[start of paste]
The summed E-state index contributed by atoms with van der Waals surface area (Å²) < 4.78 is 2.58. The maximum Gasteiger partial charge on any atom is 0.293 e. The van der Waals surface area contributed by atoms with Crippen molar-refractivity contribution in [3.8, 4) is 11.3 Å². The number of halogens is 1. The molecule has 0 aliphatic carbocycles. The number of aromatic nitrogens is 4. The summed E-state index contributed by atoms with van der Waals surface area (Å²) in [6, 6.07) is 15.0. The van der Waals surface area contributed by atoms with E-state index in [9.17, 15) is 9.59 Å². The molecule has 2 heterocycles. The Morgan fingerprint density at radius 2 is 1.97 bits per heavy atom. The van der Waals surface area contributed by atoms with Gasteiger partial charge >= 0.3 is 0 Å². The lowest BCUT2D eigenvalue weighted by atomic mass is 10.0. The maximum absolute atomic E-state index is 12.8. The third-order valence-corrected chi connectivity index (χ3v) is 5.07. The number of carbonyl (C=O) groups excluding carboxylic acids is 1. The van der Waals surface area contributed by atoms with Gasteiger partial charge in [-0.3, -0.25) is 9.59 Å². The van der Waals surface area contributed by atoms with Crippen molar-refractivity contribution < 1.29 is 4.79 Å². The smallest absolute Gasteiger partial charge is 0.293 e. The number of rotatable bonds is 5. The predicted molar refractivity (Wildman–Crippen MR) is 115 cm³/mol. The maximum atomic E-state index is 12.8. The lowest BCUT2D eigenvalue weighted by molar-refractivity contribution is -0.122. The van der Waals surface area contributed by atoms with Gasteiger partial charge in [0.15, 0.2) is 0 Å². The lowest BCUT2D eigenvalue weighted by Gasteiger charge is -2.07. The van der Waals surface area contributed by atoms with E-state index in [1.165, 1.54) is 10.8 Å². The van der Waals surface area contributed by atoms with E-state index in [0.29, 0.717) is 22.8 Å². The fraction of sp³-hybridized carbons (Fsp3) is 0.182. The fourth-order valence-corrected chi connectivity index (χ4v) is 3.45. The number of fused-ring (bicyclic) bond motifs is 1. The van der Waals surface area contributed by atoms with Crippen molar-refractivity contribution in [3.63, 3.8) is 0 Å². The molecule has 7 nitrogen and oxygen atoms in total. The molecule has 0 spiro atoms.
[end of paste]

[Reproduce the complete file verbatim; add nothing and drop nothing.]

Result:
The summed E-state index contributed by atoms with van der Waals surface area (Å²) < 4.78 is 2.58. The maximum Gasteiger partial charge on any atom is 0.293 e. The van der Waals surface area contributed by atoms with Crippen molar-refractivity contribution in [3.8, 4) is 11.3 Å². The number of halogens is 1. The molecule has 0 aliphatic carbocycles. The number of aromatic nitrogens is 4. The summed E-state index contributed by atoms with van der Waals surface area (Å²) in [6, 6.07) is 15.0. The van der Waals surface area contributed by atoms with E-state index in [9.17, 15) is 9.59 Å². The molecule has 2 heterocycles. The Morgan fingerprint density at radius 2 is 1.97 bits per heavy atom. The van der Waals surface area contributed by atoms with Gasteiger partial charge >= 0.3 is 0 Å². The lowest BCUT2D eigenvalue weighted by atomic mass is 10.0. The maximum absolute atomic E-state index is 12.8. The third-order valence-corrected chi connectivity index (χ3v) is 5.07. The number of carbonyl (C=O) groups excluding carboxylic acids is 1. The van der Waals surface area contributed by atoms with Gasteiger partial charge in [-0.3, -0.25) is 9.59 Å². The van der Waals surface area contributed by atoms with Crippen molar-refractivity contribution < 1.29 is 4.79 Å². The smallest absolute Gasteiger partial charge is 0.293 e. The number of rotatable bonds is 5. The predicted molar refractivity (Wildman–Crippen MR) is 115 cm³/mol. The maximum atomic E-state index is 12.8. The lowest BCUT2D eigenvalue weighted by molar-refractivity contribution is -0.122. The van der Waals surface area contributed by atoms with Gasteiger partial charge in [0.15, 0.2) is 0 Å². The lowest BCUT2D eigenvalue weighted by Gasteiger charge is -2.07. The van der Waals surface area contributed by atoms with E-state index in [1.165, 1.54) is 10.8 Å². The van der Waals surface area contributed by atoms with E-state index in [0.29, 0.717) is 22.8 Å². The fraction of sp³-hybridized carbons (Fsp3) is 0.182. The fourth-order valence-corrected chi connectivity index (χ4v) is 3.45. The number of fused-ring (bicyclic) bond motifs is 1. The van der Waals surface area contributed by atoms with Crippen molar-refractivity contribution in [3.63, 3.8) is 0 Å². The molecule has 7 nitrogen and oxygen atoms in total. The molecule has 0 spiro atoms.